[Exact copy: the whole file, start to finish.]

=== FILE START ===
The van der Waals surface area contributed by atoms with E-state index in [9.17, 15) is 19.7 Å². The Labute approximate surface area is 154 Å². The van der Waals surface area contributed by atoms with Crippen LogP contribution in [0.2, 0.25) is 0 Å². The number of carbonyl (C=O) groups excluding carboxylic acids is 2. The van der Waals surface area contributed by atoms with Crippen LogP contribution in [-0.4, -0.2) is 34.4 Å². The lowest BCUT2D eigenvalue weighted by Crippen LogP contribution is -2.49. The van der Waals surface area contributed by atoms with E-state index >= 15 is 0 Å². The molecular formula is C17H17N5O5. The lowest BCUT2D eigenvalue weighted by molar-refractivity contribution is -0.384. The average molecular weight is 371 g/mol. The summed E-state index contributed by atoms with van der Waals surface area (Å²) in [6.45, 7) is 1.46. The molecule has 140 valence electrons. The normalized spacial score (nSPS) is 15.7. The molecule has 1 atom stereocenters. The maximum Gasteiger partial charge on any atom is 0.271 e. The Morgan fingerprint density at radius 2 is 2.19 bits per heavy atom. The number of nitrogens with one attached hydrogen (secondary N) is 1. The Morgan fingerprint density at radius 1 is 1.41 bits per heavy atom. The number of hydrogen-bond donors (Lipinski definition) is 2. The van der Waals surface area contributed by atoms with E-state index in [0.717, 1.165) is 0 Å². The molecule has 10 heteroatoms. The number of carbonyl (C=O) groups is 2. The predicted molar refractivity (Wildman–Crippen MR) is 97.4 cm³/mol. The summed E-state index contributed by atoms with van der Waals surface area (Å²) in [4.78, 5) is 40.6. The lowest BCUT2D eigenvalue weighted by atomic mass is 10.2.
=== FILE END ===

The van der Waals surface area contributed by atoms with E-state index in [9.17, 15) is 19.7 Å². The Labute approximate surface area is 154 Å². The van der Waals surface area contributed by atoms with Crippen LogP contribution in [0.2, 0.25) is 0 Å². The number of carbonyl (C=O) groups excluding carboxylic acids is 2. The van der Waals surface area contributed by atoms with Crippen LogP contribution in [-0.4, -0.2) is 34.4 Å². The lowest BCUT2D eigenvalue weighted by Crippen LogP contribution is -2.49. The van der Waals surface area contributed by atoms with E-state index >= 15 is 0 Å². The molecular formula is C17H17N5O5. The lowest BCUT2D eigenvalue weighted by molar-refractivity contribution is -0.384. The average molecular weight is 371 g/mol. The summed E-state index contributed by atoms with van der Waals surface area (Å²) in [6.45, 7) is 1.46. The molecule has 140 valence electrons. The normalized spacial score (nSPS) is 15.7. The molecule has 1 atom stereocenters. The maximum Gasteiger partial charge on any atom is 0.271 e. The Morgan fingerprint density at radius 2 is 2.19 bits per heavy atom. The number of nitrogens with one attached hydrogen (secondary N) is 1. The Morgan fingerprint density at radius 1 is 1.41 bits per heavy atom. The number of hydrogen-bond donors (Lipinski definition) is 2. The van der Waals surface area contributed by atoms with E-state index in [0.717, 1.165) is 0 Å². The molecule has 10 heteroatoms. The number of carbonyl (C=O) groups is 2. The predicted molar refractivity (Wildman–Crippen MR) is 97.4 cm³/mol. The summed E-state index contributed by atoms with van der Waals surface area (Å²) in [4.78, 5) is 40.6. The lowest BCUT2D eigenvalue weighted by atomic mass is 10.2.